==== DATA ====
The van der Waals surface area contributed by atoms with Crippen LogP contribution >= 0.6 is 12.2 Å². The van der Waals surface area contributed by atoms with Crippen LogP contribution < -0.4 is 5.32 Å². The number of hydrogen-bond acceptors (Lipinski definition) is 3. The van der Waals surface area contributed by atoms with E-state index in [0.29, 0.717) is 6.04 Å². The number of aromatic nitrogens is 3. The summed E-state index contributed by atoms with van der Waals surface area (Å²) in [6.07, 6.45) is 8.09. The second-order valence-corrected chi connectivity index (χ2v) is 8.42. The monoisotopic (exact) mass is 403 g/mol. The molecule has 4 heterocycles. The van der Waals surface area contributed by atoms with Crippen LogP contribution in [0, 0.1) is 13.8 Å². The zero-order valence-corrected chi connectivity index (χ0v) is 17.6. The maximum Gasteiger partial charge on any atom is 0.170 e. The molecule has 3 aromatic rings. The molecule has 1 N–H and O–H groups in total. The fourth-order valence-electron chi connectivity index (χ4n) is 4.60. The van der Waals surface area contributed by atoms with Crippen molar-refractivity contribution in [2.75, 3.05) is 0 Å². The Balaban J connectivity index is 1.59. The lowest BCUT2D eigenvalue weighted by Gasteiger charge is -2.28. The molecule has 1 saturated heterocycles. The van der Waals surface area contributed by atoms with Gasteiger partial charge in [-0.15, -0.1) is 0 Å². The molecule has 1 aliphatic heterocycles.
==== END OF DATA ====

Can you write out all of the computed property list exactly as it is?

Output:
The van der Waals surface area contributed by atoms with Crippen LogP contribution >= 0.6 is 12.2 Å². The van der Waals surface area contributed by atoms with Crippen LogP contribution < -0.4 is 5.32 Å². The number of hydrogen-bond acceptors (Lipinski definition) is 3. The van der Waals surface area contributed by atoms with E-state index in [0.29, 0.717) is 6.04 Å². The number of aromatic nitrogens is 3. The summed E-state index contributed by atoms with van der Waals surface area (Å²) in [6.07, 6.45) is 8.09. The second-order valence-corrected chi connectivity index (χ2v) is 8.42. The monoisotopic (exact) mass is 403 g/mol. The molecule has 4 heterocycles. The van der Waals surface area contributed by atoms with Crippen LogP contribution in [0, 0.1) is 13.8 Å². The zero-order valence-corrected chi connectivity index (χ0v) is 17.6. The maximum Gasteiger partial charge on any atom is 0.170 e. The molecule has 3 aromatic rings. The molecule has 1 N–H and O–H groups in total. The fourth-order valence-electron chi connectivity index (χ4n) is 4.60. The van der Waals surface area contributed by atoms with Crippen molar-refractivity contribution in [2.75, 3.05) is 0 Å². The Balaban J connectivity index is 1.59. The lowest BCUT2D eigenvalue weighted by Gasteiger charge is -2.28. The molecule has 1 saturated heterocycles. The van der Waals surface area contributed by atoms with Gasteiger partial charge in [-0.15, -0.1) is 0 Å². The molecule has 1 aliphatic heterocycles.